Senior care costs, including nursing home care, have risen consistently over the past five years. Prices increased 3% between 2019 and 2020, slowing slightly from 2020 to 2021, with increases of 2.41% for a private room and 1.96% for semi-private accommodations.[01] While the costs for this level of care can seem daunting, there are several ways for families to pay for senior care.

Nursing home cost by state

Nursing home costs vary by state and typically reflect an area’s cost of living. While there are exceptions, you’ll find that nursing homes in states with higher costs of living such as Alaska, New York, and Hawaii cost more than in states like Kansas and Missouri where the cost of living is lower.

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In addition to location, the high level of care provided by trained medical professionals at nursing homes costs more than other senior care types. The following table compares the median monthly costs of a private room in a nursing home with the median monthly costs of assisted living and home care for each state.[02] However, note that in-home care is typically priced on an hourly basis while nursing homes and assisted living communities charge daily or monthly rates. The monthly in-home care costs below are for 44 hours of care per week.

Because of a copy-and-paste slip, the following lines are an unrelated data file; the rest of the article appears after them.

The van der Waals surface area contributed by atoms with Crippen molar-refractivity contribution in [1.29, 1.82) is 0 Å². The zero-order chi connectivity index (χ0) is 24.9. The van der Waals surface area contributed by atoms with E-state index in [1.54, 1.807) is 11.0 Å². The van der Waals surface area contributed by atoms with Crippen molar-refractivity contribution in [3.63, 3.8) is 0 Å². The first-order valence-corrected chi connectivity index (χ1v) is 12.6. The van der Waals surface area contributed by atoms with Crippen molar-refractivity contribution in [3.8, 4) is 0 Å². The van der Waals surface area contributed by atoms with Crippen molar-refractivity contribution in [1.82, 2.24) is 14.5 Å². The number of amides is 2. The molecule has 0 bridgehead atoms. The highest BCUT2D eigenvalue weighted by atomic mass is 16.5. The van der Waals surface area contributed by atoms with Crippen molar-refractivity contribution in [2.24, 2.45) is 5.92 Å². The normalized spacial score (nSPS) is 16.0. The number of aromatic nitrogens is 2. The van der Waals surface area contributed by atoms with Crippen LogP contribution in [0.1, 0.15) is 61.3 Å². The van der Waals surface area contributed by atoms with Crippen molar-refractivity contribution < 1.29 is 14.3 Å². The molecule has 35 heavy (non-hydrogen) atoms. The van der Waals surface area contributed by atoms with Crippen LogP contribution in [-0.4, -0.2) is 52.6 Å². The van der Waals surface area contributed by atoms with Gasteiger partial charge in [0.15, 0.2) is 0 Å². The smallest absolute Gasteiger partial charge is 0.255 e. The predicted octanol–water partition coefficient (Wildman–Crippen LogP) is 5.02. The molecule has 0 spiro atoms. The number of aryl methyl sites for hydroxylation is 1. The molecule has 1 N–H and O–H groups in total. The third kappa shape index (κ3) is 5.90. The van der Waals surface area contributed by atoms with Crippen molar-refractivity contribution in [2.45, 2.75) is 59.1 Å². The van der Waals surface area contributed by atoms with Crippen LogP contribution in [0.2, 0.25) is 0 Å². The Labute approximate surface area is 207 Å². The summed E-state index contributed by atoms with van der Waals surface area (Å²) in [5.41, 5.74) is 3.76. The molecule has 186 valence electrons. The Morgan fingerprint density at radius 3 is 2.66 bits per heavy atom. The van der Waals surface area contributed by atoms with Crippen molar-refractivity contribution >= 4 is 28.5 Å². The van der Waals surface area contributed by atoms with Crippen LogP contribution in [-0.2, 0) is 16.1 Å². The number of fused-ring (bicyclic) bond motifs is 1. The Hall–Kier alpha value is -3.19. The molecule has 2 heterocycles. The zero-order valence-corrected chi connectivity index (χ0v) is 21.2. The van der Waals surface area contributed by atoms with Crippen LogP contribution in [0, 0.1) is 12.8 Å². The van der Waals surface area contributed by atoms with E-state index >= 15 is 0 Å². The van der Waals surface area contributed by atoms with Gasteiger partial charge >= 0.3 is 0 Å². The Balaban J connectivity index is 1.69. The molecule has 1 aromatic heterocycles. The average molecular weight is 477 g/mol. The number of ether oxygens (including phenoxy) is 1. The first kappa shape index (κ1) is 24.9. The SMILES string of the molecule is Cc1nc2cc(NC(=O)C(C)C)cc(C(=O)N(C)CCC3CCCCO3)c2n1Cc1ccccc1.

StatePrivate Nursing Home RoomAssisted LivingIn-Home Care
District of Columbia$10,494$6,978$5,577
New Hampshire$12,015$6,053$6,197
New Jersey$12,151$6,495$5,710
New Mexico$8,365$4,498$4,652
New York$13,233$4,580$5,529
North Carolina$8,213$4,010$4,385
North Dakota$12,587$3,391$5,689
Rhode Island$10,038$6,826$5,958
South Carolina$7,984$3,612$4,481
South Dakota$7,604$3,350$5,911
West Virginia$12,212$4,160$3,575

What’s included in the cost of a nursing home?

Nursing homes provide a high level of care for individuals who are recovering from an injury or illness or require long-term support for a chronic condition. For example, a nursing home may be the proper fit for an individual with a disability or progressive illness that prevents them from living at home or in other care settings safely.